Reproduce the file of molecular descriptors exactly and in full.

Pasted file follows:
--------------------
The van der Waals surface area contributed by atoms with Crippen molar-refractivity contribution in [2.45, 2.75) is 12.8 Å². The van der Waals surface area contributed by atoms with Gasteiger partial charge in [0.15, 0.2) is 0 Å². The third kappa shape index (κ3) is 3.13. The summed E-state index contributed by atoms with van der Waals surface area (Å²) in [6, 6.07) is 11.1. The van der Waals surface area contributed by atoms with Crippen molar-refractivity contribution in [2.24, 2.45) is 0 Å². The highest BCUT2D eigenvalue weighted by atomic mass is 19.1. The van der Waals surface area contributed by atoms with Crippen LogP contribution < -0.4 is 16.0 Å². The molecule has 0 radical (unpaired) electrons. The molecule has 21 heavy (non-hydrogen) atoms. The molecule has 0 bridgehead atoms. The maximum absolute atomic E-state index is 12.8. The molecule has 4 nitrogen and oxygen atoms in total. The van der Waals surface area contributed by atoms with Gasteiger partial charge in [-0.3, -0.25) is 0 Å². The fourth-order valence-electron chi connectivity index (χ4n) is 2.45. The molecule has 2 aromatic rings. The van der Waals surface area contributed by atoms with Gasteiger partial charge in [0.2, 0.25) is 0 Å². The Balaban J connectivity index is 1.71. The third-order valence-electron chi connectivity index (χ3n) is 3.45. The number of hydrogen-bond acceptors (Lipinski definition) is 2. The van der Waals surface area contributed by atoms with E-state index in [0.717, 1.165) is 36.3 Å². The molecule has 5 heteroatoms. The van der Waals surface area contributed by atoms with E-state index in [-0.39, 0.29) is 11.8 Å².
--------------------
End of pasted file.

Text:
The van der Waals surface area contributed by atoms with Crippen molar-refractivity contribution in [2.45, 2.75) is 12.8 Å². The van der Waals surface area contributed by atoms with Gasteiger partial charge in [0.15, 0.2) is 0 Å². The third kappa shape index (κ3) is 3.13. The summed E-state index contributed by atoms with van der Waals surface area (Å²) in [6, 6.07) is 11.1. The van der Waals surface area contributed by atoms with Crippen molar-refractivity contribution in [2.24, 2.45) is 0 Å². The highest BCUT2D eigenvalue weighted by atomic mass is 19.1. The van der Waals surface area contributed by atoms with Crippen LogP contribution < -0.4 is 16.0 Å². The molecule has 0 radical (unpaired) electrons. The molecule has 21 heavy (non-hydrogen) atoms. The molecule has 0 bridgehead atoms. The maximum absolute atomic E-state index is 12.8. The molecule has 4 nitrogen and oxygen atoms in total. The van der Waals surface area contributed by atoms with Gasteiger partial charge in [-0.3, -0.25) is 0 Å². The fourth-order valence-electron chi connectivity index (χ4n) is 2.45. The molecule has 2 aromatic rings. The van der Waals surface area contributed by atoms with Gasteiger partial charge in [0.2, 0.25) is 0 Å². The Balaban J connectivity index is 1.71. The third-order valence-electron chi connectivity index (χ3n) is 3.45. The number of hydrogen-bond acceptors (Lipinski definition) is 2. The van der Waals surface area contributed by atoms with E-state index in [0.717, 1.165) is 36.3 Å². The molecule has 5 heteroatoms. The van der Waals surface area contributed by atoms with E-state index in [-0.39, 0.29) is 11.8 Å².